Twin photons from unequal sources
Identical light particles (photons) are important for many technologies that are based on quantum physics. A team of researchers from Basel and Bochum has now produced identical photons with different quantum dots – an important step towards applications such as tap-proof communications and the quantum internet.
Many technologies that make use of quantum effects are based on exactly equal photons. Producing such photons, however, is extremely difficult. Not only do they need to have precisely the same wavelength (colour), but their shape and polarization also have to match.
A team of researchers led by Richard Warburton at the University of Basel, in collaboration with colleagues at the University of Bochum, has now succeeded in creating identical photons originating from different and widely-separated sources.
Single photons from quantum dots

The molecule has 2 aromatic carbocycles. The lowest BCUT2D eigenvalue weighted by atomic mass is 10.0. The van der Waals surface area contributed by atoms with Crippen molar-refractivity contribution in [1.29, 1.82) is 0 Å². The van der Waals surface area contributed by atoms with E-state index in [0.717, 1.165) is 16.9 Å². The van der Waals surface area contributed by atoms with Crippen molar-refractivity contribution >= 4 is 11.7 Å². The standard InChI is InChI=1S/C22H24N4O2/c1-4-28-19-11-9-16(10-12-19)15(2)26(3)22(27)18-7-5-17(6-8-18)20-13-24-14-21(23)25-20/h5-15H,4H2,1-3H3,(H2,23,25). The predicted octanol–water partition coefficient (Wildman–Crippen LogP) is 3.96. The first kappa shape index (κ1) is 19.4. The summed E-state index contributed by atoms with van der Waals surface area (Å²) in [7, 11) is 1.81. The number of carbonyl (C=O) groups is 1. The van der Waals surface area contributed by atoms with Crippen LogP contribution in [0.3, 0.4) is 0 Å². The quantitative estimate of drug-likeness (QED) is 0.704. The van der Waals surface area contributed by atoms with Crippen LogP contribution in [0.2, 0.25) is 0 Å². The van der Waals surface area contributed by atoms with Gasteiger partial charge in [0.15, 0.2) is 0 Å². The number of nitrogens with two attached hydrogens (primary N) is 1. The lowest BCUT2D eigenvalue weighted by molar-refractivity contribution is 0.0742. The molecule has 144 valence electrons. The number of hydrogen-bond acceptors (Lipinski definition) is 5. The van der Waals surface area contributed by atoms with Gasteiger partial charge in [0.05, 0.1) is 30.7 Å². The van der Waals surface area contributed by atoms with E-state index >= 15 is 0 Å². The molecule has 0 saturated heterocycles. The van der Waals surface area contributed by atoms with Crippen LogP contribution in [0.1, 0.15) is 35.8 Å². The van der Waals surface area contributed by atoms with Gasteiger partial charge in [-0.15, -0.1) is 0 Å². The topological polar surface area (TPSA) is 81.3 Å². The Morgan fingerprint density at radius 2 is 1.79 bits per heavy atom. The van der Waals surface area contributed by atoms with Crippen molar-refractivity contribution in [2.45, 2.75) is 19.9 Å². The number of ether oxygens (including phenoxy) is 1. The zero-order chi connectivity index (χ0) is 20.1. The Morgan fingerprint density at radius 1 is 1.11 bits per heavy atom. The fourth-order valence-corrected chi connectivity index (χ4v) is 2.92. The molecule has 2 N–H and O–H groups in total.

In their experiments, the physicists used so-called quantum dots, structures in semiconductors only a few nanometres in size. In the quantum dots, electrons are trapped such that they can only take on very specific energy levels. Light is emitted on making a transition from one level to another. With the help of a laser pulse that triggers such a transition, single photons can thus be created at the push of a button.
“In recent years, other researchers have already created identical photons with different quantum dots”, explains Liang Zhai, a postdoctoral researcher and first author of the study that was recently published in Nature Nanotechnology. “To do so, however, from a huge number of photons they had to pick and choose those that were most similar using optical filters.” In that way only very few usable photons remained.
Liang Zhai, Giang N. Nguyen, Clemens Spinnler et al.
Quantum interference of identical photons from remote GaAs quantum dots.
Nature Nanotechnology (2022), doi: 10.1038/s41565-022-01131-2